Mauritania: A significant step in the struggle against slavery
In Mauritania, slavery is still taboo (Press Release)
According to the Society for Threatened Peoples (STP) the long prison sentences against two slaveholders in Mauritania are to be seen as an important step in the struggle against slavery. “Finally, slavery is no longer treated as a trivial offense, but as a crime against humanity. This is an important breakthrough in the global struggle against slavery,” stated Ulrich Delius, the STP’s director, in Göttingen on Good Friday. On Wednesday, a court in city of Nouadhibou in the north of the country had sentenced the two slaveholders to 10 and 20 years in prison, and to considerable fines. So far, only a few slaveholders have been convicted in Mauritania – and most of them got off with fairly lenient sentences.
However, the human rights organization also warned against too much optimism in the struggle against slavery in the Northwest African country. “Slavery critics are still facing harassment, and slavery is tabooed in public,” warned Delius. Thus, the French journalist Seif Kousmate had been arrested when he wanted to leave Mauritania on March 20, 2018. He had visited the country for three weeks to do research for a report about slavery. He was kept detained for more than four days and was interrogated by police officers. All his photos were deleted from his cameras and memory cards. Finally, after international protests, he was set free – five days after his arrest. “The scandalous arrest of the journalist shows that slavery is still tabooed by the Mauritanian authorities. With regard to such critical issues, there is press freedom in the country,” Delius emphasized.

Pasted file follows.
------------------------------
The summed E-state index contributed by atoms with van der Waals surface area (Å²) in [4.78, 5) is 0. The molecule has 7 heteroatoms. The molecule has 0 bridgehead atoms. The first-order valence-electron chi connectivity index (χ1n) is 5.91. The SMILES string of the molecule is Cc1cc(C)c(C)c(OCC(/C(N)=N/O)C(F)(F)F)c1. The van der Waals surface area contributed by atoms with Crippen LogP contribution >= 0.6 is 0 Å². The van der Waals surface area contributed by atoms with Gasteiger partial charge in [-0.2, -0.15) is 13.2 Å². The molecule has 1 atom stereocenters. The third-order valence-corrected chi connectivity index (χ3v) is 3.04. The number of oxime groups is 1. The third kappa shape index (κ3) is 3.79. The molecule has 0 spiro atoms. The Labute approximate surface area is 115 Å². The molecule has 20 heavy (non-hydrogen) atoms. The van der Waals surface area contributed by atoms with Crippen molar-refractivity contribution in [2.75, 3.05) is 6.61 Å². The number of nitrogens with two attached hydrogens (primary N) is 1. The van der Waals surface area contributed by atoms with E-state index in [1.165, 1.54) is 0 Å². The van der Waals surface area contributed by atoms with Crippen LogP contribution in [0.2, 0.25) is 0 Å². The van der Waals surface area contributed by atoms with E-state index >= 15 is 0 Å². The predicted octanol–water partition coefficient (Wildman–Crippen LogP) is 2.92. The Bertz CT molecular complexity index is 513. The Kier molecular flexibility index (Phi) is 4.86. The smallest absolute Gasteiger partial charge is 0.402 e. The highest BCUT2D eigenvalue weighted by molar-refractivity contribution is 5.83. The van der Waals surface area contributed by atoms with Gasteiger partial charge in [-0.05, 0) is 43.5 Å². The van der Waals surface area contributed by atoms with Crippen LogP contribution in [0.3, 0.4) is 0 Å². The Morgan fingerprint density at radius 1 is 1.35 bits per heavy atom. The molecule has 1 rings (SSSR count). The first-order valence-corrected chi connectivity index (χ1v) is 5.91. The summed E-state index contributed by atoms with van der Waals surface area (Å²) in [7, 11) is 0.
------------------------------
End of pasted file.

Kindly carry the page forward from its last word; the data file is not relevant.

Apart from that, the authorities continue to harass and criminalize slavery critics in Mauritania, and this is especially true of supporters of the slavery-critical organization IRA-Mauritanie, which the authorities have still not recognized as a non-governmental organization.
The landmark ruling that was passed two days ago had been based on cases of slavery reported by human rights activists in 2011. In one case, an entire family had been enslaved. The 29-year-old son of the now-dead slaveholder was sentenced to 20 years in prison. In the second case, a woman (now 60 years old) was accused of keeping three girls as slaves. She was arrested in the courtroom and will have to serve 10 years in prison.